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Vitamins/Minerals 101: Why Take Vitamins & Minerals?

Vitamins / Minerals 101: Why Take Vitamins / Minerals?


Do you need vitamin and mineral supplements? Find out with this beginner's guide.

Why are They Needed? Human bodies cannot function without protein, carbohydrates (sugars and starches) and fats—or the nutrients we call vitamins and minerals.

Because vitamins and minerals are not evenly distributed among foods, people need to eat a well-balanced diet, high in "nutrient-dense" fruits, vegetables, nuts, seeds, and whole grains.

However, few people eat the kind of varied, plant-rich diet needed to provide optimal—or even minimal—levels of all vitamins and minerals. And, modern farming techniques drain the soil of nutrients, making our fruits and vegetables less nutritious. (This is one reason for the popularity of produce grown in nutrient-rich organically cultivated soils.) The facts speak for themselves:

  1. In the most recent USDA survey, more than 80 percent of women and more than 70 percent of men consumed less than two-thirds of the RDA for one or more nutrients. People are eating almost 20 percent more vegetables than they did 25 years ago. But 25 percent of the vegetables consumed in the U.S. are artery clogging French fries, according to a study reported in the journal Cancer.
  2. While there is no clear evidence that daily multi-vitamins extend the life spans of healthy people, there is considerable evidence that they can reduce the risks of specific diseases—thereby increasing "health span."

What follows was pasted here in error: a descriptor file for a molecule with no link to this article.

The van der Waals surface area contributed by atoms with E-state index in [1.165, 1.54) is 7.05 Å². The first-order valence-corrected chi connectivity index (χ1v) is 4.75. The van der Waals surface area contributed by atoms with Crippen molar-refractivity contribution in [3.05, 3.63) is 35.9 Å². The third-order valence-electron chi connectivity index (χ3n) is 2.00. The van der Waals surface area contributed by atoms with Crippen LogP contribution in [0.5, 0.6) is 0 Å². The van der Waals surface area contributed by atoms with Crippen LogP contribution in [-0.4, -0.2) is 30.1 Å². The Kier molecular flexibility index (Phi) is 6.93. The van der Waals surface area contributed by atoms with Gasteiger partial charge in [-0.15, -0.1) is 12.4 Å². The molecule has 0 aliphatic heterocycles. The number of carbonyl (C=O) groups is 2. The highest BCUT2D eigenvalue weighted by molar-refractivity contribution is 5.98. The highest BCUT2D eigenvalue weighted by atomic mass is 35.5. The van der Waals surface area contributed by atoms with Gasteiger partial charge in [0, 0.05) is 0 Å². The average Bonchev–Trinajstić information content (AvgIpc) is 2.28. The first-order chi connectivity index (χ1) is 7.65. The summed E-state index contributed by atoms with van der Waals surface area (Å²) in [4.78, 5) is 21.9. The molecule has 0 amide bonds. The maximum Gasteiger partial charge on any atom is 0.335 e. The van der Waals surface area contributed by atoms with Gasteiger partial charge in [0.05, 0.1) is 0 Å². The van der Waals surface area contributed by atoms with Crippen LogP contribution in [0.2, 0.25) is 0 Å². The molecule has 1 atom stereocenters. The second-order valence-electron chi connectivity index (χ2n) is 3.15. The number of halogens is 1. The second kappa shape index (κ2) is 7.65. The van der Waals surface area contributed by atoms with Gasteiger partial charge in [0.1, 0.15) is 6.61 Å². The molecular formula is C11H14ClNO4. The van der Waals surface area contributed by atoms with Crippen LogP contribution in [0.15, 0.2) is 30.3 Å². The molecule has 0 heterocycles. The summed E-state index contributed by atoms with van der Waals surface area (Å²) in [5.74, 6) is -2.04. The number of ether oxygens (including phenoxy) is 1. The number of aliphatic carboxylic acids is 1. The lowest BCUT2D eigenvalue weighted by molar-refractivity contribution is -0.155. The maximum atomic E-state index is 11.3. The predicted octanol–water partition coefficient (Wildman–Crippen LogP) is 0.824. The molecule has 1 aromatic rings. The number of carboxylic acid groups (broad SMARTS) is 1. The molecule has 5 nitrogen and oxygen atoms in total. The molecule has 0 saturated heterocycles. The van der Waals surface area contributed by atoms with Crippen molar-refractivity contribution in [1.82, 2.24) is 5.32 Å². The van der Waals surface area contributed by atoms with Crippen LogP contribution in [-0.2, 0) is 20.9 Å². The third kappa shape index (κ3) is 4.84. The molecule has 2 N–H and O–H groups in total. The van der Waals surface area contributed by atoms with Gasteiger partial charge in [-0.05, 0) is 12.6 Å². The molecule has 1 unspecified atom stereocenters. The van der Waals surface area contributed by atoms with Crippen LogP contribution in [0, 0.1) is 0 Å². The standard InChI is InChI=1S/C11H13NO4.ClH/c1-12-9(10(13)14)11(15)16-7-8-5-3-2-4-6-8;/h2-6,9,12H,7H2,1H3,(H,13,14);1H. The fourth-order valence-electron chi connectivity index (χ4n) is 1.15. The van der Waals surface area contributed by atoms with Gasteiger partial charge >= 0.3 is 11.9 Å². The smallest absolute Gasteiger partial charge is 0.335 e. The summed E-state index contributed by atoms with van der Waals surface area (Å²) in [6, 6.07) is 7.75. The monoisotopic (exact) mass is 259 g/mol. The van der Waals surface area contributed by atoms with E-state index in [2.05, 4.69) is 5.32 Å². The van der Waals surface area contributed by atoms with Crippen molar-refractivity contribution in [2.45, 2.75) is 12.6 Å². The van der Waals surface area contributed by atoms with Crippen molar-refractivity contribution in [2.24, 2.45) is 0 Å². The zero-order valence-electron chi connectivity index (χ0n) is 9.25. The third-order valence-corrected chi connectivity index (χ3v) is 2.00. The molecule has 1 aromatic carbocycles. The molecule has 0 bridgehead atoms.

Americans and western Europeans are commonly considered the best-fed people in the world. But this characterization is accurate only in reference to caloric intake. In fact, most are overfed and undernourished, eating too much fat, sugar, refined flour, and empty-calorie" foods.
  3. A recent report on children's eating habits indicates that "low nutrient-density foods"—including cake, cookies, donuts, and sugary fruit drinks—are major components of U.S. children's diets, and notes "this compromises intakes of more nutritious foods and may impede compliance with current dietary guidelines.
  4. Americans rank 17th in terms of life expectancy— or that they are spending billions of dollars each year to treat illnesses directly related to poor nutrition. The $666 billion spent to treat disease in 1990 represented an expenditure of $2,566 per year for every man, woman, and child.

Benefits and uses: Proof that multivitamin-mineral supplements protect health continues to accumulate:
Taking a multi-vitamin pill for 15 years of more may reduce the risk of colon cancer by 75 percent, according to a study of 80,000 U.S. nurses.

Daily doses of multivitamin supplements have been found to cut fetal deaths, low birth weight, and pre-term births by 40 percent. After years of foot-dragging in the face of persuasive evidence, in 1997 the U.S.FDA finally agreed that women who intend to become pregnant should be getting 400 mcg of supplemental folic acid (a B vitamin) per day, to reduce the risk of severe birth defects. The only way to ensure this intake level is to consume vitamin supplements or folate-fortified foods.